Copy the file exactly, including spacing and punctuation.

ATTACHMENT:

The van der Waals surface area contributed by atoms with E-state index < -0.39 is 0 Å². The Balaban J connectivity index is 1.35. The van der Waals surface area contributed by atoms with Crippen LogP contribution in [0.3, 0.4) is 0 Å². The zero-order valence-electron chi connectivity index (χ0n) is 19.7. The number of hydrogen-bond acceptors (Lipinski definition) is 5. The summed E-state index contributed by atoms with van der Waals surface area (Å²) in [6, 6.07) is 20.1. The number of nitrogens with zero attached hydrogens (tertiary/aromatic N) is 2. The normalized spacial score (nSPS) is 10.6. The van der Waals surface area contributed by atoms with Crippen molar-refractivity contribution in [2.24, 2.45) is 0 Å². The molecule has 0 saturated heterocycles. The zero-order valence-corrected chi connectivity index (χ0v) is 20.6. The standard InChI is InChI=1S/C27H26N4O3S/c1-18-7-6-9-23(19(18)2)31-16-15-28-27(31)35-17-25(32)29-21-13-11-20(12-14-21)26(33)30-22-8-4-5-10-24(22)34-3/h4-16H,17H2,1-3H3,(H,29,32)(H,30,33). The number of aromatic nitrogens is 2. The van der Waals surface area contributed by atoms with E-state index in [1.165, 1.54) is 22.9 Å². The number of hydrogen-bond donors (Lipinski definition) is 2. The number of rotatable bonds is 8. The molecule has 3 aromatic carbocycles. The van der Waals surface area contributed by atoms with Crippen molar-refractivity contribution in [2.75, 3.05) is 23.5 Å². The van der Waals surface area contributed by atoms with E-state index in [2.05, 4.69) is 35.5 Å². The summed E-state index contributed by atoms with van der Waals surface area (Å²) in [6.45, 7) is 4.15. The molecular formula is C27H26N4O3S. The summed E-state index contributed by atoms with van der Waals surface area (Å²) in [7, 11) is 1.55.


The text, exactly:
The van der Waals surface area contributed by atoms with E-state index < -0.39 is 0 Å². The Balaban J connectivity index is 1.35. The van der Waals surface area contributed by atoms with Crippen LogP contribution in [0.3, 0.4) is 0 Å². The zero-order valence-electron chi connectivity index (χ0n) is 19.7. The number of hydrogen-bond acceptors (Lipinski definition) is 5. The summed E-state index contributed by atoms with van der Waals surface area (Å²) in [6, 6.07) is 20.1. The number of nitrogens with zero attached hydrogens (tertiary/aromatic N) is 2. The normalized spacial score (nSPS) is 10.6. The van der Waals surface area contributed by atoms with Crippen molar-refractivity contribution in [2.24, 2.45) is 0 Å². The molecule has 0 saturated heterocycles. The zero-order valence-corrected chi connectivity index (χ0v) is 20.6. The standard InChI is InChI=1S/C27H26N4O3S/c1-18-7-6-9-23(19(18)2)31-16-15-28-27(31)35-17-25(32)29-21-13-11-20(12-14-21)26(33)30-22-8-4-5-10-24(22)34-3/h4-16H,17H2,1-3H3,(H,29,32)(H,30,33). The number of aromatic nitrogens is 2. The van der Waals surface area contributed by atoms with E-state index in [1.165, 1.54) is 22.9 Å². The number of hydrogen-bond donors (Lipinski definition) is 2. The number of rotatable bonds is 8. The molecule has 3 aromatic carbocycles. The van der Waals surface area contributed by atoms with Crippen molar-refractivity contribution in [2.75, 3.05) is 23.5 Å². The van der Waals surface area contributed by atoms with E-state index in [2.05, 4.69) is 35.5 Å². The summed E-state index contributed by atoms with van der Waals surface area (Å²) in [6.45, 7) is 4.15. The molecular formula is C27H26N4O3S. The summed E-state index contributed by atoms with van der Waals surface area (Å²) in [7, 11) is 1.55.